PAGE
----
Onli shuddered. It was not right after all to think like this. He felt a bit uneasy. Then he noticed that the two are still watching him. He got lost in his thoughts but for one or two breaths, but he realised he did not finish what he was saying.

He bowed. "I greet you, venerable master Kénan," he said. He tried to recall what Kénan's grandson's name was, but could not come to any conclusion.
"And you too, my young friend," he decided to avoid trying to name the boy. "It was truly not my intention to disturb you in any way."

"We just had some business to attend around here," Onli continued with the comforting smile. To support the feeling of "we", he glanced over his shoulder at Nîsa and smiled. "I hope you will excuse us." He felt no need to rouse the feelings inside Kénan concerning the just passed council. He hoped that Kénan will just get past it and leave them. It was uncertain however what he might do in a mood like this.
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Old 02-22-2009, 08:15 AM   #129
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Ori

"I shall go back to the hall and organize the rest of our fighting dwarves and send the miners here with all possible speed. Will ye both come with me?"

Ori gave a thin smile thin to his old friend. Organising stuff, adminstrating things like this, it sounded like stuff Balin had had him do. It was something he could do, he would know what Balin would have wanted him to do in a situation like this. His smile widened to a wry grin but there was sadness in his eyes.

"I will come and do whatever is needed to be done."

Before Lóni could give his answer to the question, Ori added another question: "Has Trór said, to either of you, a word of who will remain here and be in command of the civilians while the warriors are fighting? He needs a trusted man there, but someone he can spare from the battlefield."

Ori's eyes rested on Náli. He was an old and a wise Dwarf, someone Trór would happily trust with a duty like that, but on the other hand Ori wondered if their new lord would rather have the hero of the Battle of the Five Armies on the battlefield and name some more surprising candidate to guard the colony instead.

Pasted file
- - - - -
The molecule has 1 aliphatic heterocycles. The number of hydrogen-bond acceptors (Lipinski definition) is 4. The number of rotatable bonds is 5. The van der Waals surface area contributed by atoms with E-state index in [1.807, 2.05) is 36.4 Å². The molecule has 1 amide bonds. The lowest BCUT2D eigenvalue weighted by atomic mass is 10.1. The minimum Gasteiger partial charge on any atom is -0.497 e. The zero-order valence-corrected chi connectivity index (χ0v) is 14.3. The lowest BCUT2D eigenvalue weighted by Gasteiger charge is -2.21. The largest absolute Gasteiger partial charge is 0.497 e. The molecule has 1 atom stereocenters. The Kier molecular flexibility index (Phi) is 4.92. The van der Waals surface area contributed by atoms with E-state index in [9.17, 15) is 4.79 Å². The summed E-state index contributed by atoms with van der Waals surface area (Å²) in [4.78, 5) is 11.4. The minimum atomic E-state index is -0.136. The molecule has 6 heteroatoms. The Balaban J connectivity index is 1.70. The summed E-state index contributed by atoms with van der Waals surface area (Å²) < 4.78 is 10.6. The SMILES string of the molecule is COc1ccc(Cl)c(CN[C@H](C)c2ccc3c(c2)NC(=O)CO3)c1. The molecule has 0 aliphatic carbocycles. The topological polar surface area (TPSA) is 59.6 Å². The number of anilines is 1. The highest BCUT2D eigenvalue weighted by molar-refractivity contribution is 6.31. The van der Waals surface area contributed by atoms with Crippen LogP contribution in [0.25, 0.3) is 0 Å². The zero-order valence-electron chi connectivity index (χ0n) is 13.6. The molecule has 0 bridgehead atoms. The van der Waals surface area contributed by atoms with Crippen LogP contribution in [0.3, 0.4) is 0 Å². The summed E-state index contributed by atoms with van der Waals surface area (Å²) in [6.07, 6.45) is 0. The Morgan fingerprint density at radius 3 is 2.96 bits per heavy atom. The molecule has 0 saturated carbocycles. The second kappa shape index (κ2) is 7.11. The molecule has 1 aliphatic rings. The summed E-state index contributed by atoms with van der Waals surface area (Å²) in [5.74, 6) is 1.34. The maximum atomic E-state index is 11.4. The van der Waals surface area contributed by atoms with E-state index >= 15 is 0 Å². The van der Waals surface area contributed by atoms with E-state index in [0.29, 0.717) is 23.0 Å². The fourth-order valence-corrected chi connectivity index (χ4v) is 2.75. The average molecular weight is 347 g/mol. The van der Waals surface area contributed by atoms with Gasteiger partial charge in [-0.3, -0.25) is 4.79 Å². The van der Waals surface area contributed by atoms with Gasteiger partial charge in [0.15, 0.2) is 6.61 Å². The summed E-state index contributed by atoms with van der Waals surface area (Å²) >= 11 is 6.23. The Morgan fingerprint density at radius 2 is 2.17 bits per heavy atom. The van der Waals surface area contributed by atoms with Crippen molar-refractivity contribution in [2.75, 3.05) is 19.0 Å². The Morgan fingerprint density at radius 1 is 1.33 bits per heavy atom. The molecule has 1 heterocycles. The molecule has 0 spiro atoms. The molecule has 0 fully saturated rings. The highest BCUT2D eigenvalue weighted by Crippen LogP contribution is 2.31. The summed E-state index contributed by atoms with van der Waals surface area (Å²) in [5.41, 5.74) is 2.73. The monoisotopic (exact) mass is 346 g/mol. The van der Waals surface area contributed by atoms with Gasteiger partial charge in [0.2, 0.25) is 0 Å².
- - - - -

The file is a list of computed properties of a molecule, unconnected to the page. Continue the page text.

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Old 02-22-2009, 03:32 PM   #130
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Lóni

"Has Trór said, to either of you, a word of who will remain here and be in command of the civilians while the warriors are fighting? He needs a trusted man there, but someone he can spare from the battlefield."

Lóni shook his head. "As far as I can tell, Ori, Trór has not pondered this matter this far, or at least has not voiced his considerations. I find it unlikely that he just omitted thinking of it at all - but it is possible that his attention is focused on the more pressing matters right now."

He rubbed his undamaged eye once more. He was thinking on how should he put what he had on his mind to his brother and Ori. He was saddened by the thought that some Dwarves might consider Trór a bad leader and think wrongfully about him, dismissing him in their thoughts as somebody either completely unworthy or foolish at the least. But Lóni was aware of the fact that there were many things to manage and the young leader just had to suddenly face too much at once. Was it any different for Thorin when he first assembled his company to go to Erebor? Was it any different for Balin? And who knows how Thrór's folk thought about him first when he came to Erebor?

Even though he understood Kénan's displeasure about the situation, he considered the outcome most unfortunate. Kénan should have been milder, but also Trór should have not reacted so forcefully. Lóni shook his head once more.